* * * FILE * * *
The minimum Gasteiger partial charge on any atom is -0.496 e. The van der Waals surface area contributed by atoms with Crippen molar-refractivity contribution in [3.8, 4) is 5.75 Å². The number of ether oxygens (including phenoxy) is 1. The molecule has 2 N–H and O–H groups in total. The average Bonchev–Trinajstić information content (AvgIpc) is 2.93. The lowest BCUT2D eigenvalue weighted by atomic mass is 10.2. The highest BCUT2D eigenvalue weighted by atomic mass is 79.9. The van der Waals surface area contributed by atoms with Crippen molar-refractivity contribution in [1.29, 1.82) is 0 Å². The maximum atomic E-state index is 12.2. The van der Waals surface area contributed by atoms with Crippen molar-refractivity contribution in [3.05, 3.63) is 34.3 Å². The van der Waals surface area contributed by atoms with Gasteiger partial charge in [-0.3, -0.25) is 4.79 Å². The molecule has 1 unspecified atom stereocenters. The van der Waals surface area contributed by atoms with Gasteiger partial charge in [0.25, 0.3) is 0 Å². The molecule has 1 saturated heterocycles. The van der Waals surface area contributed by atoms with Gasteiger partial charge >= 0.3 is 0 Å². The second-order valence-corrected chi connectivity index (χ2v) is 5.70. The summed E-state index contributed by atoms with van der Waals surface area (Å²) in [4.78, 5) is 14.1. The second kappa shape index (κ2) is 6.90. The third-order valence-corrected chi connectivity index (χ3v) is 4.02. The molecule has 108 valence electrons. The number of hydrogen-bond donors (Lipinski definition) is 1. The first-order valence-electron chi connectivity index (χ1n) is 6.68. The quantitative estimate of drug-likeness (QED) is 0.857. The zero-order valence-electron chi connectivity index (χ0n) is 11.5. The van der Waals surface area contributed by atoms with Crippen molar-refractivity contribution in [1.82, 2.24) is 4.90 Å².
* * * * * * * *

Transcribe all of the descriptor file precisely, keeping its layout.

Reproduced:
The minimum Gasteiger partial charge on any atom is -0.496 e. The van der Waals surface area contributed by atoms with Crippen molar-refractivity contribution in [3.8, 4) is 5.75 Å². The number of ether oxygens (including phenoxy) is 1. The molecule has 2 N–H and O–H groups in total. The average Bonchev–Trinajstić information content (AvgIpc) is 2.93. The lowest BCUT2D eigenvalue weighted by atomic mass is 10.2. The highest BCUT2D eigenvalue weighted by atomic mass is 79.9. The van der Waals surface area contributed by atoms with Crippen molar-refractivity contribution in [1.29, 1.82) is 0 Å². The maximum atomic E-state index is 12.2. The van der Waals surface area contributed by atoms with Crippen molar-refractivity contribution in [3.05, 3.63) is 34.3 Å². The van der Waals surface area contributed by atoms with Gasteiger partial charge in [-0.3, -0.25) is 4.79 Å². The molecule has 1 unspecified atom stereocenters. The van der Waals surface area contributed by atoms with Gasteiger partial charge in [0.25, 0.3) is 0 Å². The molecule has 1 saturated heterocycles. The van der Waals surface area contributed by atoms with Gasteiger partial charge >= 0.3 is 0 Å². The second-order valence-corrected chi connectivity index (χ2v) is 5.70. The summed E-state index contributed by atoms with van der Waals surface area (Å²) in [4.78, 5) is 14.1. The second kappa shape index (κ2) is 6.90. The third-order valence-corrected chi connectivity index (χ3v) is 4.02. The molecule has 108 valence electrons. The number of hydrogen-bond donors (Lipinski definition) is 1. The first-order valence-electron chi connectivity index (χ1n) is 6.68. The quantitative estimate of drug-likeness (QED) is 0.857. The zero-order valence-electron chi connectivity index (χ0n) is 11.5. The van der Waals surface area contributed by atoms with Crippen molar-refractivity contribution in [1.82, 2.24) is 4.90 Å².